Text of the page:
The café was super-bon; your dress is super-chic; he looks super. I imagine the French language police, the Académie Française, must be super-fâché (very angry) about all the new Franglais.

Why won’t anyone speak French with me?

Indeed, much has changed in France over the past 35 years. There’s a new generation with kinder attitudes, more customer-service orientation, and lots of English spoken, so unlike the France of days gone by. Everyone wants to speak English, but I want to speak French. I’m bolstered by Joe, who always encourages, “Make them speak French, babe,” so we have uneven, lopsided exchanges:

“Good evening, madame.”

“Bonsoir, monsieur.”

“Would you like an aperitif?”

“Oui, je prends un kir, s’il vous plaît.”

“Very good. And you, sir?”

“Un kir aussi, merci.”

It’s initially disconcerting, but they eventually get the point and give us what we want. They speak to us in French! We really do appreciate the attempt to be accommodating and their eagerness to practice our language. If only we Americans would exhibit the same passion for learning new tongues.

* * *

Thank you, Marianne! How about the rest of you out there? Do you have a passion for a foreign language and if so, what kind of lengths have you gone to in its pursuit? Do let us know in the comments!

Marianne C. Bohr is a writer, editor and French teacher whose book, Gap Year Girl: A Baby Boomer Adventure Across 21 Countries, will be published in September 2015 (She Writes Press). She married her high school sweetheart and travel partner, and with their two grown children, follows her own advice and travels at every opportunity. Marianne lives in Bethesda, Maryland, where after decades in publishing, she has followed her Francophile muse to teach French. She has an author site where she keeps a blog, and is active on Facebook and Twitter.

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GLOBAL FOOD GOSSIP: To ease the stress of yet another international move, tea all round and some jammie biscuits?

Global Food Gossip 062315
Serial expat (and soon to be repat!) Joanna Masters-Maggs is back with some tasty global food gossip to share.

As I write this, we are in the middle of packing for our eighth international move.

By the way, I don’t count moves within countries as an actual move. Indeed, when people complain about having to move from one house to another, I have an unpleasant tendency to judge them for being just a little, well, weak.

Call me strange, but I have almost come to enjoy the stress because I know how deeply the memories will be imprinted as a result.

I especially relish the sweaty dirtiness of a move in a hot climate. You look dreadful and just don’t care. The joy of the dirt sloughing off you in the shower at the end of the day, is unspeakably satisfying. As they say, you never appreciate water until you have experienced thirst.

Memories set to the soundtrack of masking tape being torn from the roll and objects being wrapped in rustling paper—I have a few, including:

  • Watching the Malaysian movers slip on and off their shoes as the moved in and out of our house, no matter how heavy their load.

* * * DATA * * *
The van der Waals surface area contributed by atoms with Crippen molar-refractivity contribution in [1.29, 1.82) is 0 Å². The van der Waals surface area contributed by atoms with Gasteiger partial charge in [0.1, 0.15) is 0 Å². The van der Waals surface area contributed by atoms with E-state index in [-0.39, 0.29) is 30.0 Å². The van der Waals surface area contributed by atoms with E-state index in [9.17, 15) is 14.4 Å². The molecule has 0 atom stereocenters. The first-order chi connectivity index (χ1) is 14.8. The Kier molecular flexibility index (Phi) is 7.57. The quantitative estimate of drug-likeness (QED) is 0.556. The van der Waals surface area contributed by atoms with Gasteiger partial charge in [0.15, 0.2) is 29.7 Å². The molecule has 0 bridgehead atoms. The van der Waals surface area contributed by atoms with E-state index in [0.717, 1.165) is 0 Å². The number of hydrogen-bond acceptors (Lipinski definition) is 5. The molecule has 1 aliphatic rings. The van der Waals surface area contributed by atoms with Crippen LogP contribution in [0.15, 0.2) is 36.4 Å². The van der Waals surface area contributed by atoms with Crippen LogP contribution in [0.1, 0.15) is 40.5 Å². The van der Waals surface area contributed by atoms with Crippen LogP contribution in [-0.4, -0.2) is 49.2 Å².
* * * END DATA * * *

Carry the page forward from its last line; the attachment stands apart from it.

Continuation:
• Spying the Brazilian workers taking a siesta under the removal van.
  • Above all, enjoying the sight of my children playing for days with empty boxes.

Tea, all round?

Tea all round

Photo credits: (clockwise from top left) “We’re Moving!” by David Goehring via Flickr (CC BY 2.0); Moving Day, by via Flickr (CC BY 2.0); Allied Movers, allied Moving Truck, by Mike Mozart via Flickr (CC BY 2.0); (overlay) Tea time, by Daniela Vladimirova via Flickr (CC BY 2.0).

In England it is customary to offer tea to anyone who comes to work around your house. It politely defines their status as providers of services rather than servants.

I have come to associate removal men with strong, sweetened tea and a biscuit to go with it. No move has ever been complete without these accompaniments—and my biscuit of choice under the circumstances is the Jammie Dodger.

A Jammie Dodger comprises two vanilla biscuits sandwiched together with a red jam and possibly buttercream, too. The upper biscuit boasts a little cut out to reveal a little filling—what a tease!

Jammie Dodgers are freely available in English supermarkets. The store-bought version used to do the trick, but I am afraid I have, like an addict, come to demand something more refined as my drug of choice.

No dodging the Jammie Dodger

Years ago, while living in Virginia as a student, I started to make my own Jammie Dodgers, craving as I did a taste of home. Come on, I had to tolerate Lipton Yellow Label tea, which lacks the body I demand. If I couldn’t magic up a suitable English blend, at least there was something I could do about the biscuit situation.

Jammie Dan[], by Andrea Black via Flickr (CC BY-SA 2.0)[]

Jammie Dan, by Andrea Black via Flickr (CC BY-SA 2.0).

I hit on a good combination of a shortbread style biscuit and a good-quality jam. Imagine my surprise on discovering these were so much better than the factory version—so much so that I have never again willingly returned to the supermarket to buy them. I was young, remember. I still am. As the years passed I have tweaked that recipe until nothing surpasses it.

Arriving in France I was astonished discover that there was a chain of French bakeries that came very close to my recipe. What a disaster for my thighs! They could no longer look forward to being given a respite on the days when I don’t have time to bake.

Even the French can’t resist!